Deputy President David Mabuza says progress has been made in implementing the Youth Accord.
Responding to a question by ANC member of the National Assembly, Andrew Madella, the Deputy President said government, together with its social partners, has undertaken several interventions that are part of the Youth Accord.
Madella had asked what progress has been made in the implementation of commitments of the Youth Employment Accord and also asked what measures are in place to ensure that social partners implement the resolution.
The Deputy President said with regards to government’s commitment on education and training, TVET college enrolments have increased by 6% since 2013.
“This contributes in producing skills that our economy needs right now, as well as in terms of skills for the future to respond to the growth of the economy and changes in its structure.
“In addition to the increase in enrolment, there have been significant efforts to improve the alignment of TVET curricula with industry needs.”
He said the signing of Memorandum of Understanding (MoUs) between RCL Food & Milling and Ehlanzeni TVET College as well as between Sasol and Gert Sibande TVET College in 2016/17 were steps in the right direction.
“We would also like to see more companies that are in and around TVET colleges support the ‘Adopt-a-TVET College’ initiative of the Human Resource Development Council.”
The Deputy President said the number of students graduating from universities has also increased by 6%, with an upward trend in the number of science, engineering and technology graduates.
He said this was an encouraging development as the country prepared young people for the fourth industrial revolution and the economy of the future.
“Another notable improvement is with regards to SETAs, which have prioritised work placement efforts.
“As a result, 40 000 TVET learners and 30 000 University of Technology students were successfully placed between 2013 and 2016.”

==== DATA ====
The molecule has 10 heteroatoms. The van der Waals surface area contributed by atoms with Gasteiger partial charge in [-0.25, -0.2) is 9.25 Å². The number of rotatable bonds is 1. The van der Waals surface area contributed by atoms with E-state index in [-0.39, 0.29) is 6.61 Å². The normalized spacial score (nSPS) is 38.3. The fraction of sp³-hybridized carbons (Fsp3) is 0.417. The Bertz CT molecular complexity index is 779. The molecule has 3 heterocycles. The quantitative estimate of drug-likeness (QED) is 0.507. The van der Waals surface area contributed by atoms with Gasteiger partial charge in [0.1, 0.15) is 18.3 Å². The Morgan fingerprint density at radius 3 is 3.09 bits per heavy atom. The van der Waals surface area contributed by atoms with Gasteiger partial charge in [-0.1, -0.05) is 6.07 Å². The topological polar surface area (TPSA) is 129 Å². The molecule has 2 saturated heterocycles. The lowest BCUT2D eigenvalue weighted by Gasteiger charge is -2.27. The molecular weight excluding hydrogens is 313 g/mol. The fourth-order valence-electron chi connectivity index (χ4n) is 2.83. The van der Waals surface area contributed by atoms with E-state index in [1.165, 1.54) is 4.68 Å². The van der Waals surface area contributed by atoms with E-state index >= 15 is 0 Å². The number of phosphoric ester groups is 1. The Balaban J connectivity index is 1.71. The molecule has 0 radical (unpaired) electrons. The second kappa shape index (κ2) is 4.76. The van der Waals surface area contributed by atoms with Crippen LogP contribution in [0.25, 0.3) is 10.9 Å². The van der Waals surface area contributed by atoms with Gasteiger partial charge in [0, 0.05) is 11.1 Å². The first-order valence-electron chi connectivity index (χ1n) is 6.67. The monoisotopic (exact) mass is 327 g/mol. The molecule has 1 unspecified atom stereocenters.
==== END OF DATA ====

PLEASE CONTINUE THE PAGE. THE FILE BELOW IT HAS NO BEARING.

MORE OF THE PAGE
He said that in terms of work exposure and employment, there has been an increase of 18% in the number of young people who were employed on contract positions in national government departments.
He said the number of permanent jobs taken by youth at provincial level has also increased by 9% as well.
“The Department of Labour offers public employment services through its labour centres; this includes work registrations, employment counselling and employment placements.
“To date, about 60% of workers registered and 75% of the workers who underwent counselling and found employment through these centres are youth.”
Young people accessing millions of opportunities
The Deputy President said almost two million youth opportunities have been created through the Expanded Public Works Programme (EPWP) since 2013, while a further 150 000 young people have been recruited through other supporting programmes.
“We will be thinking of ways that the EPWP’s impact can be further enhanced and more meaningful work experiences can be provided.
“For example, unemployed graduates with a background in public administration could be employed in public schools as administrative assistants, giving them relevant work experience while allowing teachers to focus more on teaching and less on administration,” he said.
Focus on helping young people to enter mainstream economy
The Deputy President said social partners have agreed that certain sectors, especially new industries, should be youth-focused sectors.
This includes youth target set-asides in the green economy, the infrastructure sector and the business process services sector.
“If we look at public infrastructure in areas such as water and sanitation and the higher education build programme, we find that youth now make up the majority of the employed in a third of all these projects.
“Further agreements on Solar Water Heater installation are to be concluded with certain municipalities.”
He said the Industrial Development Corporation (IDC) has approved more than R3.5 billion for youth enterprises since the signing of the Accord.
He also said that over R898 million was disbursed by Small Enterprises Finance Agency (SEFA) for youth owned enterprises, supporting a total of 44 140 SMMEs.
The National Empowerment Fund has disbursed over R160 million to youth businesses; and the Gauteng Provincial government has set aside 10% of its procurement budget for youth owned suppliers.
“These numbers give a sense of the scope of our support for youth business and youth entrepreneurship.”
The Deputy President said, meanwhile, that the Youth Job Creation Initiative, launched in 2012, has placed over 35 000 learners and successfully provided learnerships and internships.
“The Youth Employment Services (YES) Initiative is also a positive initiative aimed at creating 1 million paid internships for young people over the next three years.
“We will continue to work with the private sector to find further ways to address the youth jobs crisis. Social partners must place more emphasis on coordinated and sector-specific interventions.”